Haaland picks up Republican support
Yesterday, US Sen. Susan Collins of Maine became the first Republican to back US Rep. Deb Haaland, D-NM, for Interior Secretary. Collins' support follows the endorsement of Senate Energy Chair Joe Manchin, D-W.Va., last week, after days of uncertainty, and solidifies Haaland's chances for confirmation by the Senate. While acknowledging differences in opinions on some topics, Collins said: "After examining Representative Deb Haaland's qualifications, reviewing her hearing before the Senate Energy and Natural Resources Committee, and meeting with her personally, I will vote to confirm her to be the Secretary of the Department of the Interior." The Senate Committee on Energy & Natural Resources is scheduled to consider Haaland's nomination in a business meeting at 10 am EST today.
Gov signs more COVID-relief legislation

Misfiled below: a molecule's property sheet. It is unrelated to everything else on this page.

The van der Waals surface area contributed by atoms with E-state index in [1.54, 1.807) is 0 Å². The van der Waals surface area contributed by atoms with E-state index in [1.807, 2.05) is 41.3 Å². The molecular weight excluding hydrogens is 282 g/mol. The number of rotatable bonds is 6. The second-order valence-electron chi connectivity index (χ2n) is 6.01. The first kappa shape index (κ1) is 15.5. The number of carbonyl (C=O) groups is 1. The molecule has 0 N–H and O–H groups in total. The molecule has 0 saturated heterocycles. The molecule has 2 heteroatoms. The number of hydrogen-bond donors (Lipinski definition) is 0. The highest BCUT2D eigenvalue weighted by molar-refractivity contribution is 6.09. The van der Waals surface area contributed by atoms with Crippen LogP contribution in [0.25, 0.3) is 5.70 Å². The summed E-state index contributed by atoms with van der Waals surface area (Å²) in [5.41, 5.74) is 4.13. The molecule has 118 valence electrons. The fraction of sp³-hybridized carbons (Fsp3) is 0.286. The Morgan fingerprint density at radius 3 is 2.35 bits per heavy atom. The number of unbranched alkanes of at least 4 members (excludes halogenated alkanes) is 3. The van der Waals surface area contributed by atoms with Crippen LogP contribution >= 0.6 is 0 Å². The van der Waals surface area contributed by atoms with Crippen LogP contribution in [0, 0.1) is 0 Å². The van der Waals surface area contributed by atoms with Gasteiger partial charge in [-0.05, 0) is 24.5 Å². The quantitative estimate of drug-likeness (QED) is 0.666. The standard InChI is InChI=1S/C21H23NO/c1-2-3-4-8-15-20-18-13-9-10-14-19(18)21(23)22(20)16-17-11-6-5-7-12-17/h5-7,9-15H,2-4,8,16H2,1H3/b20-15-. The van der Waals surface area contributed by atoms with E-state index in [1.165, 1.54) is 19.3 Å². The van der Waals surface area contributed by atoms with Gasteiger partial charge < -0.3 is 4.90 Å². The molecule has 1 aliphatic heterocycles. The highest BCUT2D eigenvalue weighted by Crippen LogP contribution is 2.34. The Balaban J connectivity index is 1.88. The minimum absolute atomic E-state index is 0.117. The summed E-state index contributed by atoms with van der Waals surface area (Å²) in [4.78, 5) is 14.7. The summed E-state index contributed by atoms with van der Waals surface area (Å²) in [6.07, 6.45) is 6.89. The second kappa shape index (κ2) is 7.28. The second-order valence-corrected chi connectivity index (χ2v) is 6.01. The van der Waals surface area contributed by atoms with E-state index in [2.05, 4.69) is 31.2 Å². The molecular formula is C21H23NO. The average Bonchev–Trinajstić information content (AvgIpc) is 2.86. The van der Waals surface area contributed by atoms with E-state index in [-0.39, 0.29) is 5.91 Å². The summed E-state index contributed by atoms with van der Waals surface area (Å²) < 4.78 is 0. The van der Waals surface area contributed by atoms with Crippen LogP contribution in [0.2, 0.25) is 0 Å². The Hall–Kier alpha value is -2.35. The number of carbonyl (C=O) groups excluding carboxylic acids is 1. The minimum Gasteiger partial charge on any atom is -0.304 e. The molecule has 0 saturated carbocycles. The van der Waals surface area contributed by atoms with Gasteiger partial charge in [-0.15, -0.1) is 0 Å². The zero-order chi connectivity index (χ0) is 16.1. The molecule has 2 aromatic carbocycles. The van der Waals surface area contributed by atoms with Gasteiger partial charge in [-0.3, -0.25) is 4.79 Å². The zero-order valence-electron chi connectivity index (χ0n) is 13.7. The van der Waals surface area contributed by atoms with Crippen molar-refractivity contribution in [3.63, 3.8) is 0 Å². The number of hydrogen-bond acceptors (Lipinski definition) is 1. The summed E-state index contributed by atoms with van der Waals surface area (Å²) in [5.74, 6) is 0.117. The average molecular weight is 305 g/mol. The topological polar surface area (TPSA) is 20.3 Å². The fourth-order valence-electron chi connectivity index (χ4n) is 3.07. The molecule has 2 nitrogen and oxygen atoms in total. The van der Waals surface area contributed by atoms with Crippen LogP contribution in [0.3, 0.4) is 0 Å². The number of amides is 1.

Gov. Michelle Lujan Grisham signed Senate Bills 1 and 3 yesterday, authorizing a personal income tax rebate of $600 to families and individuals claiming the Working Families Tax Credit, and extending the Small Business Recovery Loan Fund, respectively. SB 1 also provides a four-month tax holiday for restaurants, bars and other food and drinking establishments. The state Taxation and Revenue Department will be issuing instructions on how businesses can claim the credit. Regarding the small business loans, the New Mexico Finance Authority will manage the fund, and will make an announcement when applications become available. "This pandemic has been devastating for everyone, but the pain has been spread unequally," Lujan Grisham said in a statement. "My hope is these economic relief efforts reach those who need them most, and my commitment is New Mexico will continue to step up and support those who need it now and in the future as we build out a successful and sustainable recovery."